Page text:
Same questions, 'meetier' answers - how have expectations changed?

Same questions, 'meetier' answers - how have expectations changed?

We recently attended the A Level Statistics Conference in Manchester. It was great to meet with Maths teachers from across the UK and discuss what we had been learning from creating exam-style questions for the new spec. There were two main revelations for us at the conference which we wanted to share, which will affect how we teach and prepare students for their summer exams. Here it is!

My job at MarkIt is to create exam style questions from scratch that are completely tailored to the new specification. I have seen first hand how there is so much temptation to fall back on using harder questions from the legacy specification. Here are 3 ways to avoid being blindsided and preparing students for what’s new.

With the introduction of the large dataset this year, there is now additional knowledge students need in order to get the top marks in their summer exams! They will still need to know and understand the process behind statistical analysis and apply that to new data in the exam, but as of this September, they will *also* need to recall information about the large data set.

*and why we should be fussy about the work we set this year.*

How will the exam boards frame an exam style question around this unique way of using Logs? And where will they seek ways to add curve balls to really test students’ understanding of the models involved? Reading through all the textbooks, specifications and specimen papers for all exam boards, here’s what I found.

In the world of the new A Level Maths, one of the most significant changes applies to the...applied modules! Firstly to say, a lot of the content itself for Mechanics and Statistics has remained the same, so you will still see resolving forces for the years to come...

So what has changed?

How to prepare when you don't know enough about what you're preparing for. We have summarised, in one clean list, all they key aspects of our research into the new A Level, with your lessons in mind. Read about where to find past papers that match, how to work with problem solving and where the hidden pitfalls lie in the new A Level Maths exams.

If I did every single Solomon, Elmwood and IYGB paper for any exam board from the old spec, **I would still struggle to get an A on the new A Level exams. **

With an increased emphasis on Problem Solving and Mathematical Argument, the new specification focuses on teaching students to strategise. Given a lot of information, an end goal, and little breakdown into simpler parts, they will need to unpack problems on their own. Crucially, it will be entirely on them to ask themselves : **would a sketch help me here?**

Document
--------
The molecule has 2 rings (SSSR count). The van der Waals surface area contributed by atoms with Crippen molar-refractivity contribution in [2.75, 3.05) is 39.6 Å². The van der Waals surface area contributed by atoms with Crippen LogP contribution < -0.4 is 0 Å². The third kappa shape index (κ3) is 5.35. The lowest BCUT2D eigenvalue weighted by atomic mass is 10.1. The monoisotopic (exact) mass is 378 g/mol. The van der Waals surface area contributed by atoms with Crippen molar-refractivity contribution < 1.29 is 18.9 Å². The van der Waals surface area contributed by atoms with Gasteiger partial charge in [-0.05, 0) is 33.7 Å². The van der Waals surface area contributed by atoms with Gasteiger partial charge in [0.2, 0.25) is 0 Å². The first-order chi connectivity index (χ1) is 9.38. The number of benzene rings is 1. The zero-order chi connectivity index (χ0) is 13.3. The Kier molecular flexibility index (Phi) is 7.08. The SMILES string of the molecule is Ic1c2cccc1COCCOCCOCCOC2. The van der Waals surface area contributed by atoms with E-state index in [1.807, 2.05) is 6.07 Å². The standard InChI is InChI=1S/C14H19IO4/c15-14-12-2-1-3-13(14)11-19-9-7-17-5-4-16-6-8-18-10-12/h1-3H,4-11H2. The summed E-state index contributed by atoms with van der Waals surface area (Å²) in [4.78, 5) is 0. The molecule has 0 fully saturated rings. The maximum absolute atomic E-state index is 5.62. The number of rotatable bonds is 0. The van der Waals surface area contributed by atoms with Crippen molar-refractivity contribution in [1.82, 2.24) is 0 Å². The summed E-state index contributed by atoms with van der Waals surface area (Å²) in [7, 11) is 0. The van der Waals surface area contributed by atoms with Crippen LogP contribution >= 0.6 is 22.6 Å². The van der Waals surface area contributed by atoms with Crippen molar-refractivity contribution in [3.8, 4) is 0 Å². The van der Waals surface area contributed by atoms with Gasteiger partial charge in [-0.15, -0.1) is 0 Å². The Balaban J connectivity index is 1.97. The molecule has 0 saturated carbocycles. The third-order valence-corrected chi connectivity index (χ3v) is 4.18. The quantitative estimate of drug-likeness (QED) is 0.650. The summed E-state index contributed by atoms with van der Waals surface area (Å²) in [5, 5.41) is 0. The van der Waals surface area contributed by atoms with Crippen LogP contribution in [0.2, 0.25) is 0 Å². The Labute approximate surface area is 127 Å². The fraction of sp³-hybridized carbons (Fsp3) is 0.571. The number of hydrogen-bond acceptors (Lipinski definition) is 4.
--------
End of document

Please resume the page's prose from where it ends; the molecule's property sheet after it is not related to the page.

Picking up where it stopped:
**Given that there is greater ambiguity about what could come up in the exams and specimen papers will not be enough, take the time to plan your teaching around the Overarching Themes. If it is a question that challenges your own familiarity, it will do that and more for students too! **

**Simply using legacy syllabus past papers will not be enough, they provide too much of a comfort zone! Questions will not so easily fall into topic specific boxes like a ‘quadratics question’ or a ‘Trig question’. Several topics will be tested within one question as a way to exercise the Problem Solving muscle. Read my take on alternative past papers that have been around for years!**

Gone are the days of being given equations and asked to find unknowns - much deeper interpretation and problem solving will be expected of A Level students. This is a good change!

This week I completed Specimen paper 1 of the Edexcel specification for the new A Level. It was a pleasant surprise to see changes in the way quadratics could be examined in the new specifications. I include the question I found and some interesting points of comparison with the old specification.

There is a lot to consider when choosing an exam board. Why would you even consider changing? My meetings with teachers in recent weeks have resulted in questions being asked of my opinion on each board and which I would recommend. I was very interested to hear the way that they themselves were making comparisons and looking at the tradeoffs involved in picking one board over the other. I share my findings here.

In the last few weeks, I have been doing sample A Level questions from the new specifications to get closer to what this change in tone feels like. Although the A Level is not meant to be more challenging, it has certainly increased the demand for mathematical rigour and ‘on the spot thinking’.

This week I attended a free and wonderfully enlightening CPD session at the King’s Maths School called ‘Problem Solving at Key Stage 5’.

**After going through the new A level Maths specification for Edexcel with a fine toothed comb most changes are really positive. Students will be stretched and challenged in healthy ways, actually applying what are routine calculations to ‘wordy’ contexts. It looks like actual ‘on the spot’ thinking will be required - just knowing the computational basics will not be enough. Based on my experience, I deeply believe that it will produce stronger mathematicians. **

Last minute revision activities are usually one or more of the following:

- Working out what is most likely to come up from previous papers;
- Testing yourself on key words;
- Doing as many past papers as you physically have time for;
- Checking in with friends to see how much revision they have done;
- Writing out exam cards to take with you on the day;
- Panicking or giving up!

As soon as I tell people I am a tutor, I often get asked by a concerned parent in the vicinity if I have any advice. To start, I would ask about what subject, which level and what target grades we are looking at here but the reality is, it does not matter. Here's why...